index fe95350eb844..67ae63171dd0 100644
--- a/drivers/cpufreq/scmi-cpufreq.c
+++ b/drivers/cpufreq/scmi-cpufreq.c
@@ -22,6 +22,7 @@
 struct scmi_data {
 	int domain_id;
 	struct device *cpu_dev;
+	struct scmi_perf_domain_stats *stats;
 };
 
 static unsigned int scmi_cpufreq_get_rate(unsigned int cpu);
@@ -48,6 +49,34 @@ static struct cpufreq_driver scmi_cpufreq_driver = {
 
 static const struct scmi_handle *handle;
 
+static int scmi_cpufreq_stats_get(struct cpufreq_policy *policy)
+{
+	struct scmi_data *priv = policy->driver_data;
+	struct cpufreq_stats *stats = policy->stats;
+	int i, ret;
+
+	/*
+	 * Since the driver callback is global and can be set for all
+	 * policy objects, there is a need to check if that policy has
+	 * statistics in the shared memory.
+	 */
+	if (!policy->has_driver_stats)
+		return -EINVAL;
+
+	ret = handle->perf_ops->statistics_get(handle, priv->domain_id, priv->stats);
+	if (ret)
+		return ret;
+
+	for (i = 0; i < priv->stats->state_num; i++)
+		stats->time_in_state[i] = priv->stats->time_in_state[i];
+
+	stats->total_trans = priv->stats->total_trans;
+	stats->last_index = priv->stats->last_index;
+	stats->last_time = priv->stats->last_time;
+
+	return ret;
+}
+
 static unsigned int scmi_cpufreq_get_rate(unsigned int cpu)
 {
 	struct cpufreq_policy *policy = cpufreq_cpu_get_raw(cpu);
@@ -147,6 +176,45 @@ scmi_get_cpu_power(unsigned long *power, unsigned long *KHz,
 	return 0;
 }
 
+static int scmi_cpufreq_stats_init(struct cpufreq_policy *policy,
+				   struct scmi_data *priv, int nr_opp)
+{
+	struct scmi_perf_domain_stats *stats;
+	int ret;
+
+	stats = kzalloc(sizeof(struct scmi_perf_domain_stats), GFP_KERNEL);
+	if (!stats)
+		return -ENOMEM;
+
+	stats->time_in_state = kcalloc(nr_opp, sizeof(u64), GFP_KERNEL);
+	if (!stats->time_in_state) {
+		kfree(stats);
+		return -ENOMEM;
+	}
+
+	stats->freq_table = kcalloc(nr_opp, sizeof(unsigned int), GFP_KERNEL);
+	if (!stats->freq_table) {
+		kfree(stats->time_in_state);
+		kfree(stats);
+		return -ENOMEM;
+	}
+
+	priv->stats = stats;
+	priv->stats->state_num = nr_opp;
+	policy->has_driver_stats = true;
+	scmi_cpufreq_driver.get_statistics = scmi_cpufreq_stats_get;
+
+	ret = handle->perf_ops->statistics_get(handle, priv->domain_id, stats);
+	if (ret) {
+		kfree(stats->freq_table);
+		kfree(stats->time_in_state);
+		kfree(stats);
+		policy->has_driver_stats = false;
+	}
+
+	return ret;
+}
+
 static int scmi_cpufreq_init(struct cpufreq_policy *policy)
 {
 	int ret, nr_opp;
@@ -209,6 +277,10 @@ static int scmi_cpufreq_init(struct cpufreq_policy *policy)
 	/* SCMI allows DVFS request for any domain from any CPU */
 	policy->dvfs_possible_from_any_cpu = true;
 
+	ret = scmi_cpufreq_stats_init(policy, priv, nr_opp);
+	if (ret)
+		dev_warn(cpu_dev, "failed to init statistics: %d\n", ret);
+
 	latency = handle->perf_ops->transition_latency_get(handle, cpu_dev);
 	if (!latency)
 		latency = CPUFREQ_ETERNAL;
@@ -236,6 +308,14 @@ static int scmi_cpufreq_exit(struct cpufreq_policy *policy)
 
 	dev_pm_opp_free_cpufreq_table(priv->cpu_dev, &policy->freq_table);
 	dev_pm_opp_remove_all_dynamic(priv->cpu_dev);
+
+	if (priv->stats) {
+		policy->has_driver_stats = false;
+		kfree(priv->stats->time_in_state);
+		kfree(priv->stats->freq_table);
+		kfree(priv->stats);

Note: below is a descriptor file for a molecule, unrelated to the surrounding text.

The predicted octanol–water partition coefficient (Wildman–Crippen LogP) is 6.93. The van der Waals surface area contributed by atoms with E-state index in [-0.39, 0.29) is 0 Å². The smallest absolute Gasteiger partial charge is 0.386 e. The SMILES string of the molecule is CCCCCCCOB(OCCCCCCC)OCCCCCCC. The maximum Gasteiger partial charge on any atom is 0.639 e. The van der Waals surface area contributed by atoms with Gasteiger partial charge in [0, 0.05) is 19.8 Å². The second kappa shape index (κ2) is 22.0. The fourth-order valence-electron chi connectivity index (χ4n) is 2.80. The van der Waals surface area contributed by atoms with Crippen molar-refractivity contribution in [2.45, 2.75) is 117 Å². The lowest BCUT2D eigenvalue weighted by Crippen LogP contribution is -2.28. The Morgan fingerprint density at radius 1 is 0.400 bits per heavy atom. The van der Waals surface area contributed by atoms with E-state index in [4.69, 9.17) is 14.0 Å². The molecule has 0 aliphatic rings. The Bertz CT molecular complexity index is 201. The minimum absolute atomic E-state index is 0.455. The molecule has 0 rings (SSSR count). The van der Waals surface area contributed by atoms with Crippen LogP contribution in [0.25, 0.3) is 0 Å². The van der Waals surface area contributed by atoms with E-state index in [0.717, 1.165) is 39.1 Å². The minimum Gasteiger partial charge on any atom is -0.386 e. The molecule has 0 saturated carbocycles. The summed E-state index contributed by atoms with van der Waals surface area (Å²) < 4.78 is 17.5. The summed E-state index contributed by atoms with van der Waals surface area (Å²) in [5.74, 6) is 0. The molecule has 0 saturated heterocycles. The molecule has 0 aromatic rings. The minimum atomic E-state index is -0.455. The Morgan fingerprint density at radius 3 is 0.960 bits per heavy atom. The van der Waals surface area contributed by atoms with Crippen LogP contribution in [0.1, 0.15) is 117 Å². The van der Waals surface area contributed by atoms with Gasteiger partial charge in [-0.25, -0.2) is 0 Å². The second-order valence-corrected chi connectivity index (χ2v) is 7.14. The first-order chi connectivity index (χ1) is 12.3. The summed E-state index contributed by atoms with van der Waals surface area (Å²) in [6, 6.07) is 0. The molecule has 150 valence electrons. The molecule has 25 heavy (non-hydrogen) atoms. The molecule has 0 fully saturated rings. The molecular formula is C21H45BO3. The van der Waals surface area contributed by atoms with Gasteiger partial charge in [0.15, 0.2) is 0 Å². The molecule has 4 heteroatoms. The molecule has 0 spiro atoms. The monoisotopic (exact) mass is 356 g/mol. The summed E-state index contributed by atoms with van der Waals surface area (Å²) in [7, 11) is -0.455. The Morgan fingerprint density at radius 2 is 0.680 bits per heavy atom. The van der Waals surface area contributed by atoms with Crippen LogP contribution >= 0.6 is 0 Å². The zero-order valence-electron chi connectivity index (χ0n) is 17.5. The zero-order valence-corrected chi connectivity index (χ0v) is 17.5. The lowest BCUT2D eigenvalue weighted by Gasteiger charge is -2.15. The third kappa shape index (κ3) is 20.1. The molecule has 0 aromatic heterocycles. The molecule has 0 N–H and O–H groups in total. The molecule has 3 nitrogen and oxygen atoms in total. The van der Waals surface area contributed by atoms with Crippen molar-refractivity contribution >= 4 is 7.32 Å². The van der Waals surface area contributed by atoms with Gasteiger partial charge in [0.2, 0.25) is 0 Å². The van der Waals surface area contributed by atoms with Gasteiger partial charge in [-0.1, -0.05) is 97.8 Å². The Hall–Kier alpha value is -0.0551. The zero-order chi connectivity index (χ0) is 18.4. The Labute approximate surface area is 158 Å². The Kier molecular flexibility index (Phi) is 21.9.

+	}
+
 	kfree(priv);
 
 	return 0;
-- 
2.17.1


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http://lists.infradead.org/mailman/listinfo/linux-arm-kernel

^ permalink raw reply	[flat|nested] 24+ messages in thread

* Re: [PATCH 0/4] CPUFreq statistics retrieved by drivers
  2020-07-29 15:12 [PATCH 0/4] CPUFreq statistics retrieved by drivers Lukasz Luba
                   ` (3 preceding siblings ...)
  2020-07-29 15:12 ` [PATCH 4/4] cpufreq: scmi: Read statistics from FW shared memory Lukasz Luba
@ 2020-07-30  8:53 ` Viresh Kumar
  2020-07-30  9:10   ` Sudeep Holla
  2020-08-04 17:27 ` Florian Fainelli
  5 siblings, 1 reply; 24+ messages in thread
From: Viresh Kumar @ 2020-07-30  8:53 UTC (permalink / raw)
  To: Lukasz Luba
  Cc: linux-pm, rjw, linux-kernel, linux-arm-kernel, sudeep.holla,
	cristian.marussi

On 29-07-20, 16:12, Lukasz Luba wrote:
> The existing CPUFreq framework does not tracks the statistics when the
> 'fast switch' is used or when firmware changes the frequency independently
> due to e.g. thermal reasons. However, the firmware might track the frequency
> changes and expose this to the kernel.
> 
> This patch set aims to introduce CPUfreq statistics gathered by firmware
> and retrieved by CPUFreq driver. It would require a new API functions
> in the CPUFreq, which allows to poke drivers to get these stats.
> 
> The needed CPUFreq infrastructure is in patch 1/4, patch 2/4 extends
> ARM SCMI protocol layer, patches 3/4, 4/4  modify ARM SCMI CPUFreq driver.

Are you doing this for the fast switch case or because your platform
actually runs at frequencies which may be different from what cpufreq
core has requested ?

I am also not sure what these tables should represent, what the
cpufreq core has decided for the CPUs or the frequencies we actually
run at, as these two can be very different for example if the hardware
runs at frequencies which don't match exactly to what is there in the
freq table. I believe these are rather to show what cpufreq and its
governors are doing with the CPUs.

Over that I would like the userspace stats to work exactly as the way
they work right now, i.e. capture all transitions from one freq to
other, not just time-in-state. Also resetting of the stats from
userspace for example. All allocation and printing of the data must be
done from stats core, the only thing which the driver would do at the
end is updating the stats structure and nothing more. Instead of
reading all stats from the firmware, it will be much easier if you can
just get the information from the firmware whenever there is a